Social Media Platform Game Jolt Supports Gamers and Their Creations

Game Jolt allows people to join communities based on their favorite video games. It launched in 2020 and has been growing since.
Written by Abel Rodriguez
June 9, 2022Updated: June 9, 2022
Game Jolt video game social media seattle future 5
Photo: Game Jolt

Sure the latest initiatives from the Teslas, Apples and Googles of the industry tend to dominate the tech news space — and with good reason. Still, the tech titans aren’t the only ones bringing innovation to the sector.

In an effort to highlight up-and-coming startups, Built In launched The Future 5 across 11 major U.S. tech hubs. Each quarter, we will feature five tech startups, nonprofits or entrepreneurs in each of these hubs who just might be working on the next big thing. Read our round-up of Seattle’s rising startups from last quarter here.

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Seattle has a bit of a reputation as a gaming city. Since the early 1980s, the city has attracted and helped foster game developers and companies focused on software for the gaming community. The region is already home to game developers such as Bungie and Electronic Arts (EA) as well as software developer Accelbyte; however, one local startup providing a social platform for gamers is making waves. 

Built by gamers for games, Game Jolt is a social media platform. It allows users to join game-specific groups to talk about game achievements and missions, share art or simply just meet people with similar interests. 

Prior to officially launching, the platform had been installed over 100,000 times. After launching in 2020, it experienced 2x growth and was later available for download on iOS and Android devices. By 2022, Game Jolt had grown to over 4 million monthly users.

“People flocked to Game Jolt because we don’t care about what you had for breakfast, we want to know what game you’re playing. Our goal is to support everything gamers are creating while giving them a dedicated space to share it with their friends and followers,” Yaprak DeCarmine, co-founder and CEO of Game Jolt, told Built In over email. 

DeCarmine said video games were a large part of her upbringing. She grew up in Turkey and after moving to the U.S. she used video games as a way to learn English. Through gaming, she also met her now-husband and Game Jolt co-founder David DeCarmine

Most platforms focus on being a generalist in order to cater to the masses; Game Jolt’s focus is gamers and gaming adjacent sects. Discoverability and searchability of highly visual content gamers create is what sets us apart.”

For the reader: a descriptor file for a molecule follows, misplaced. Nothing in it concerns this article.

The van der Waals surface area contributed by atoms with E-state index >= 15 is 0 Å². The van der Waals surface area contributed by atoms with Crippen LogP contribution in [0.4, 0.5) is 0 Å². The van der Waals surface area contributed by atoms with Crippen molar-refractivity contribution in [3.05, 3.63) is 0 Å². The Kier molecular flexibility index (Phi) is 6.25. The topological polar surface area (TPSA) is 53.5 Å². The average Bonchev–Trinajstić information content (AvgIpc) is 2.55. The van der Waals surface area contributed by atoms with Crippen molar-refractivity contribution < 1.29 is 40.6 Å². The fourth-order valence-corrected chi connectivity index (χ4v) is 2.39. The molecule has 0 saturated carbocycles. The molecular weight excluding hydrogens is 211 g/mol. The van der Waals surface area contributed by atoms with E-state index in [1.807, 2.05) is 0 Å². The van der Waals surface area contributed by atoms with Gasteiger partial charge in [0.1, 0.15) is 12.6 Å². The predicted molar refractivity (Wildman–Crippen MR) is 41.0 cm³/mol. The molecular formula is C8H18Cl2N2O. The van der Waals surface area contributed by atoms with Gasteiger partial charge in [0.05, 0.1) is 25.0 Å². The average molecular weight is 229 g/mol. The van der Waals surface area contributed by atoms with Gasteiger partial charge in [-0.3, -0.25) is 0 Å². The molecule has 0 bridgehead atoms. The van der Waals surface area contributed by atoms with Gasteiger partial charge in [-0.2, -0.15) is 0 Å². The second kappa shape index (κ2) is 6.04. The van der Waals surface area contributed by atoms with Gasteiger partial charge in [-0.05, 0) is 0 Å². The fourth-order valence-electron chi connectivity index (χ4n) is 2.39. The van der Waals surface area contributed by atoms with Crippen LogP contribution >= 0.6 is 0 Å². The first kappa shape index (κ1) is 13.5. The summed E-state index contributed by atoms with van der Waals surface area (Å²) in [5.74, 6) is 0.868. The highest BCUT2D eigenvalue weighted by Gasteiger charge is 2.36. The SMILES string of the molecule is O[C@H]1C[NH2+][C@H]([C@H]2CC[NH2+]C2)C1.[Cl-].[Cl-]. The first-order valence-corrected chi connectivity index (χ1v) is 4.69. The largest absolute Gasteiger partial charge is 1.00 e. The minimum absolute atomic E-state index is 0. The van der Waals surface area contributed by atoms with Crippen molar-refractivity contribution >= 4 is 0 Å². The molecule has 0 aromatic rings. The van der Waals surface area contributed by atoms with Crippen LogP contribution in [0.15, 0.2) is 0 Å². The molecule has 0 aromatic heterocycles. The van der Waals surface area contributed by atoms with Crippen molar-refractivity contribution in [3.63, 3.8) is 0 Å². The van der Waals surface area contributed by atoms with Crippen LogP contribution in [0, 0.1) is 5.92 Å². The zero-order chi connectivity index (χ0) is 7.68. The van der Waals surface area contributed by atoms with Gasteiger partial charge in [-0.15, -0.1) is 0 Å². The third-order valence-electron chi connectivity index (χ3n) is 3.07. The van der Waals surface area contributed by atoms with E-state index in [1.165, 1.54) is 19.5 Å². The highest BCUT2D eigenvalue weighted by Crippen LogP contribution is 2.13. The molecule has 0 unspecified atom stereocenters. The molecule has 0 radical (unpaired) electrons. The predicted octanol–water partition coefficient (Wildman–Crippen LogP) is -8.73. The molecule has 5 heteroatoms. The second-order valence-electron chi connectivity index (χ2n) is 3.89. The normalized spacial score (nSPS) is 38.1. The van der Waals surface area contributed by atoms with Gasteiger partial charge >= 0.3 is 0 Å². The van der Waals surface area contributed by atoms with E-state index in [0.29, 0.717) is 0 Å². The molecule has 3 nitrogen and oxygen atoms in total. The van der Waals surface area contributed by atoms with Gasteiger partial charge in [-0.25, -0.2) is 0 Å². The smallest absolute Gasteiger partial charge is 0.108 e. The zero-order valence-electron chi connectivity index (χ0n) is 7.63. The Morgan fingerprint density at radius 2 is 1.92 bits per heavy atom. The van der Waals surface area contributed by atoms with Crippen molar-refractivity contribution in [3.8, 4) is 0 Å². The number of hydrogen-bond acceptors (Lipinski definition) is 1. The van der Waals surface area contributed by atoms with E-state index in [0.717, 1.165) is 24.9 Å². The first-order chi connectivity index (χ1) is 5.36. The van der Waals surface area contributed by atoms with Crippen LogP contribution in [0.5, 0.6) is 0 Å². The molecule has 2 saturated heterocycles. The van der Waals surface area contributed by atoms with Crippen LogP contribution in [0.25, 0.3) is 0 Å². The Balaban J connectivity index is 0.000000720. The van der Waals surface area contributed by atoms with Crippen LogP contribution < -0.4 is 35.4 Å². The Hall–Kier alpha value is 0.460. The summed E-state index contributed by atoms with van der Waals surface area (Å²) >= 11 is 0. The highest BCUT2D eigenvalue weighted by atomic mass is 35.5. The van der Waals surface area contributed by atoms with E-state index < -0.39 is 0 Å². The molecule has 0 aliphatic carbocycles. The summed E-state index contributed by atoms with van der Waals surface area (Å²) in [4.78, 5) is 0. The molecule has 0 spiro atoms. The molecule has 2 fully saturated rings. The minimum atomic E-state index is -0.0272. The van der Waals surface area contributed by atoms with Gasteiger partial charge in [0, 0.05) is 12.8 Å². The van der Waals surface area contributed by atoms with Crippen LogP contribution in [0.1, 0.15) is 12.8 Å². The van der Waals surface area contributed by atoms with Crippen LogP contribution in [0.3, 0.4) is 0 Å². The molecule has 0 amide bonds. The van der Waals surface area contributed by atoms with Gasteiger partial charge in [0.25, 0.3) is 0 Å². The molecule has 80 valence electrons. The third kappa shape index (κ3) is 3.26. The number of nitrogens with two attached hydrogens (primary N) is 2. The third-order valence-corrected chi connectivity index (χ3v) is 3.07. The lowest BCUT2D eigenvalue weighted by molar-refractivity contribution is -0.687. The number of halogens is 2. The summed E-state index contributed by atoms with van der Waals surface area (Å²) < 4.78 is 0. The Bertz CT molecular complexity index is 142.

After creating an account on Game Jolt, users can join and post on community groups that focus on game-specific content for games like Minecraft, Pokémon, Fortnite and Super Mario, among others. Users can also search communities by game genres. Game Jolt also features a store page where it advertises popular games across various platforms. 

“Game Jolt is the social media for gamers. We support all types of content gamers create. It could be videos of their gameplay, streams with friends, fanart of their favorite characters and even games,” Yaprak DeCarmine said. “Most platforms focus on being a generalist in order to cater to the masses; Game Jolt’s focus is gamers and gaming adjacent sects. Discoverability and searchability of highly visual content gamers create is what sets us apart.”

Prior to launching Game Jolt, Yaprak DeCarmine worked at another Seattle startup but in 2014 decided to pursue her social media idea. She said Seattle’s gaming culture and community have had a positive impact on Game Jolt. 

“Since Seattle is a tech hub with gaming giants such as Nintendo, Valve Software, Rec Room and, of course, Amazon’s Twitch, the ease of meeting people passionate about gaming brought us amazing opportunities — even funding,” Yaprak DeCarmine said.

Game Jolt closed a pre-seed round back in 2020 followed by a $2.6 million seed round last year. With that capital, it was able to grow its headcount. After that, the success kept rolling in, according to Yaprak DeCarmine. 

“I’d have to give credit to our product and support teams for this. The speed at which we iterate and launch features our users ask for has a lot to do with [our success],” Yaprak DeCarmine said. “Up until last September, we were just six people working full time. We’ve more than doubled in size since then and are able to take on bigger technical challenges that companies with more resources are dragging their feet on.”

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